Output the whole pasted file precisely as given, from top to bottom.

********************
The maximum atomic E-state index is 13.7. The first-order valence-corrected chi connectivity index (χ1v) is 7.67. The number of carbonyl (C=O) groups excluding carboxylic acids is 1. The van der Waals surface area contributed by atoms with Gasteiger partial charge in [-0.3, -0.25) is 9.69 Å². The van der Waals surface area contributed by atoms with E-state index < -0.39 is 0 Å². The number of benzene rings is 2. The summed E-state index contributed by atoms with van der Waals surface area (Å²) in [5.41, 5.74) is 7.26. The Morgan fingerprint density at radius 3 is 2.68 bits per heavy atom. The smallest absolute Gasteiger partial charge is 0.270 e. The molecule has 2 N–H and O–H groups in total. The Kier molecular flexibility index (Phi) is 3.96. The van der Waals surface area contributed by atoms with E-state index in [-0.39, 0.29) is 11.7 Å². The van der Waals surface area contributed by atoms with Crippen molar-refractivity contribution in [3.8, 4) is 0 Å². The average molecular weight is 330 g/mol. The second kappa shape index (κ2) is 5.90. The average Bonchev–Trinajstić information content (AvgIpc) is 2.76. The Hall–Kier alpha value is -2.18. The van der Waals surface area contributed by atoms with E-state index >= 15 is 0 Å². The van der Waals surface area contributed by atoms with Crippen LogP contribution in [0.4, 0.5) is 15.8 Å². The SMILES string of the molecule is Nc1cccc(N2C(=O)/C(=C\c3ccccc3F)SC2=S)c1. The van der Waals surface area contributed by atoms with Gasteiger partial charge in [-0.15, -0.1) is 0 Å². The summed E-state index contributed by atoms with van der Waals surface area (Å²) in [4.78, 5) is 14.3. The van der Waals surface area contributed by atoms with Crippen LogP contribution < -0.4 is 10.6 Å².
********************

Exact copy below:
The maximum atomic E-state index is 13.7. The first-order valence-corrected chi connectivity index (χ1v) is 7.67. The number of carbonyl (C=O) groups excluding carboxylic acids is 1. The van der Waals surface area contributed by atoms with Gasteiger partial charge in [-0.3, -0.25) is 9.69 Å². The van der Waals surface area contributed by atoms with E-state index < -0.39 is 0 Å². The number of benzene rings is 2. The summed E-state index contributed by atoms with van der Waals surface area (Å²) in [5.41, 5.74) is 7.26. The Morgan fingerprint density at radius 3 is 2.68 bits per heavy atom. The smallest absolute Gasteiger partial charge is 0.270 e. The molecule has 2 N–H and O–H groups in total. The Kier molecular flexibility index (Phi) is 3.96. The van der Waals surface area contributed by atoms with E-state index in [-0.39, 0.29) is 11.7 Å². The van der Waals surface area contributed by atoms with Crippen molar-refractivity contribution in [3.8, 4) is 0 Å². The average molecular weight is 330 g/mol. The second kappa shape index (κ2) is 5.90. The average Bonchev–Trinajstić information content (AvgIpc) is 2.76. The Hall–Kier alpha value is -2.18. The van der Waals surface area contributed by atoms with E-state index >= 15 is 0 Å². The van der Waals surface area contributed by atoms with Crippen LogP contribution in [0.4, 0.5) is 15.8 Å². The SMILES string of the molecule is Nc1cccc(N2C(=O)/C(=C\c3ccccc3F)SC2=S)c1. The van der Waals surface area contributed by atoms with Gasteiger partial charge in [-0.15, -0.1) is 0 Å². The summed E-state index contributed by atoms with van der Waals surface area (Å²) in [4.78, 5) is 14.3. The van der Waals surface area contributed by atoms with Crippen LogP contribution < -0.4 is 10.6 Å².